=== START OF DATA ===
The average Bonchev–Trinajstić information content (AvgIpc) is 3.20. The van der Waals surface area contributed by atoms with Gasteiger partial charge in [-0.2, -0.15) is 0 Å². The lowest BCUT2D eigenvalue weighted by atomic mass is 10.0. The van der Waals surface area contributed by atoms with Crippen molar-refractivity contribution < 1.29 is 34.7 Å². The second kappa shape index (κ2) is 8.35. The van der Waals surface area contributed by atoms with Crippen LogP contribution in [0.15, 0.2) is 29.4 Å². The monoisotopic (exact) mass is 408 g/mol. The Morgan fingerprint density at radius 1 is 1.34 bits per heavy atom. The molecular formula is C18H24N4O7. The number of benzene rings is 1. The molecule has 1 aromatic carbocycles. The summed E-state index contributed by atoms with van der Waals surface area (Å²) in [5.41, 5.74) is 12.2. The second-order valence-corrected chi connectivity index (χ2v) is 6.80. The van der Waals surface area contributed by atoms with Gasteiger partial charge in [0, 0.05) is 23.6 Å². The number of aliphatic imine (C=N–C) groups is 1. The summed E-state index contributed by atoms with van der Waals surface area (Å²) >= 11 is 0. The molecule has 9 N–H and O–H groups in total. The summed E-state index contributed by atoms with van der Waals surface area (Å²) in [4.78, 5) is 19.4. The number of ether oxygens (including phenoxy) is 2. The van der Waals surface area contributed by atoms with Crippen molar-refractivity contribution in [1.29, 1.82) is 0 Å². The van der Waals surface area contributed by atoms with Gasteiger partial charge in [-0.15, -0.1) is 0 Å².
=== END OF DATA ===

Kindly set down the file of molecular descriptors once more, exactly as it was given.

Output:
The average Bonchev–Trinajstić information content (AvgIpc) is 3.20. The van der Waals surface area contributed by atoms with Gasteiger partial charge in [-0.2, -0.15) is 0 Å². The lowest BCUT2D eigenvalue weighted by atomic mass is 10.0. The van der Waals surface area contributed by atoms with Crippen molar-refractivity contribution < 1.29 is 34.7 Å². The second kappa shape index (κ2) is 8.35. The van der Waals surface area contributed by atoms with Crippen LogP contribution in [0.15, 0.2) is 29.4 Å². The monoisotopic (exact) mass is 408 g/mol. The Morgan fingerprint density at radius 1 is 1.34 bits per heavy atom. The molecular formula is C18H24N4O7. The number of benzene rings is 1. The molecule has 1 aromatic carbocycles. The summed E-state index contributed by atoms with van der Waals surface area (Å²) in [5.41, 5.74) is 12.2. The second-order valence-corrected chi connectivity index (χ2v) is 6.80. The van der Waals surface area contributed by atoms with Gasteiger partial charge in [0, 0.05) is 23.6 Å². The number of aliphatic imine (C=N–C) groups is 1. The summed E-state index contributed by atoms with van der Waals surface area (Å²) >= 11 is 0. The molecule has 9 N–H and O–H groups in total. The summed E-state index contributed by atoms with van der Waals surface area (Å²) in [4.78, 5) is 19.4. The number of ether oxygens (including phenoxy) is 2. The van der Waals surface area contributed by atoms with Crippen molar-refractivity contribution in [1.29, 1.82) is 0 Å². The van der Waals surface area contributed by atoms with Gasteiger partial charge in [-0.15, -0.1) is 0 Å².